The Proposal for a Directive on certain permitted uses of orphan works, introduced in the European Parliament on 24 May 2011, has been following its merry way through the legislative meanders ever since. The debates around the text of the proposal are heating up right now, for the European Commission pushes for rapid adoption while stakeholders watch out against any measure possibly affecting their respective interests.
Already since the beginning of this year, the Danish Presidency has published two revised compromise proposals, one on 6 January and the second one on 10 February 2012. The last proposal was followed by a Presidency non-paper on a possible single database for orphan works for discussion at the Working Party on Intellectual Property (Copyright), held on 17 February 2012. The drafting suggestions made by the Belgian delegation have unfortunately not yet been made available.
The crux of the discussions revolves around the need under the Proposal for a directive for cultural heritage institutions to carry out a diligent search about the orphan status of a work and the extent of such an obligation. Cultural heritage institutions warn that the unhappy result of imposing such an obligation may be that large-scale digitization efforts will see no benefit, after the adoption of the Directive, over the situation they face now. The danger remains that the twentieth century will remain the unknown century for Europe’s children. Its culture will be inaccessible in digital format.
A realistic and practical approach about the kind of collection represented by orphan works is paramount. Examples are:
– Books discussing the chances of war, published 1910-1913
– Sound recordings of ordinary people, using ordinary speech, to illustrate regional dialects in Denmark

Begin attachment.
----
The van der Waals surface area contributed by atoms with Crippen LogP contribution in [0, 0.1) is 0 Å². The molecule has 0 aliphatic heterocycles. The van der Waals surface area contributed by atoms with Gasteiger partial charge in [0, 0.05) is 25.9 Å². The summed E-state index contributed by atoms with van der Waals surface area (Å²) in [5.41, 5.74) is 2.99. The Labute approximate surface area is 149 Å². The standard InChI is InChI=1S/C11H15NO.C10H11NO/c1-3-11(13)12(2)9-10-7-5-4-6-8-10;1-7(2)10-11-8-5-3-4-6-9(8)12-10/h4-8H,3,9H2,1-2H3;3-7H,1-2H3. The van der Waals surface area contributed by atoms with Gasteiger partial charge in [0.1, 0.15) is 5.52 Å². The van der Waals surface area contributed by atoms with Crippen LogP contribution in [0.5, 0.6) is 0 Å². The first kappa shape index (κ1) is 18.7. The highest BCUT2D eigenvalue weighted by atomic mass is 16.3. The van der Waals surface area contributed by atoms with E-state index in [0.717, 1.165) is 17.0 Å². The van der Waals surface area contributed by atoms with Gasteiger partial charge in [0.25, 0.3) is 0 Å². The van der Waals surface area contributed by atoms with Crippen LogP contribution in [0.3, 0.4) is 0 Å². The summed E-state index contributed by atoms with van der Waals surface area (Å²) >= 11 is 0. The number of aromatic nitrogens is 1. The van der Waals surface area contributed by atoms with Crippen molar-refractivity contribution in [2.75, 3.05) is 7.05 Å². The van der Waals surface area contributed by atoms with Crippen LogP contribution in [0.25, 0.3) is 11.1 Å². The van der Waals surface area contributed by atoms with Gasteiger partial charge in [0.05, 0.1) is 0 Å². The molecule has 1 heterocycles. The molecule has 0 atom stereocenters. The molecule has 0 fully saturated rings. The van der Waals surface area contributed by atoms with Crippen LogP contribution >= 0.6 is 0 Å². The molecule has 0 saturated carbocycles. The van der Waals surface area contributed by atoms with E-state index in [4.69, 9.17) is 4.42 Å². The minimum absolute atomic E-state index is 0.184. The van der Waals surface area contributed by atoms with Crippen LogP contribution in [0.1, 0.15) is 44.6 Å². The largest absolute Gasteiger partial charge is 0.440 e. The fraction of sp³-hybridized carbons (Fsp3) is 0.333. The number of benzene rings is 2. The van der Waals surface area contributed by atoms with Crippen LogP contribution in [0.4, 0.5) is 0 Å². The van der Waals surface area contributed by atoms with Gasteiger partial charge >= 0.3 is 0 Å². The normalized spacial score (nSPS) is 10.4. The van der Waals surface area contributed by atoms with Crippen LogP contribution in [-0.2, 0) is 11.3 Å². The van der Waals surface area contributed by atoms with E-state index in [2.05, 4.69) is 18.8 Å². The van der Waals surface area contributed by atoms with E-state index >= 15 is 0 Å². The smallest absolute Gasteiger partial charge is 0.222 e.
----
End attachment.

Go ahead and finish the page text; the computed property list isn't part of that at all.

– Anonymous political pamphlets expressing dissident views under the Communist regime in Hungary
For each of these collections the commercial value of the rights is zero or nearly zero. Safeguards for rightholders of orphan works are required, but need to be proportionate to the kind of material in a collection.
A call has been made by cultural heritage institutions to the Council of Minsters’ working group for a more balanced and practical solution as follows:
– Diligent search, a valuable concept, must not necessarily apply to every work (including every embedded work), but must be proportionate to the collection being digitized
– Restrictions on commercial use must be sufficiently flexible to allow for commercial funding of digitization projects
– Requirements for recording diligent searches, and uses of orphan works, should not be over-specified in law
– If the use of an orphan work is permitted by the national licensing scheme of a Member State, the Directive should provide for the permission to extend to all Member States in that particular case. (Such a provision would not impose licensing solutions on all Member States. But it would avoid a fragmented Internal Market of mutually exclusive licensing arrangements.)
The Presidency non-paper of 14 February partly responds to these concerns by suggesting that a single database be set up following the ARROW model to convey information about which work is being used and by whom.
The question remains, however, whether the other concerns voiced by cultural heritage institutions regarding the extent and the cross-border validity of a diligent search will be addressed in the final text of the directive.
To be continued!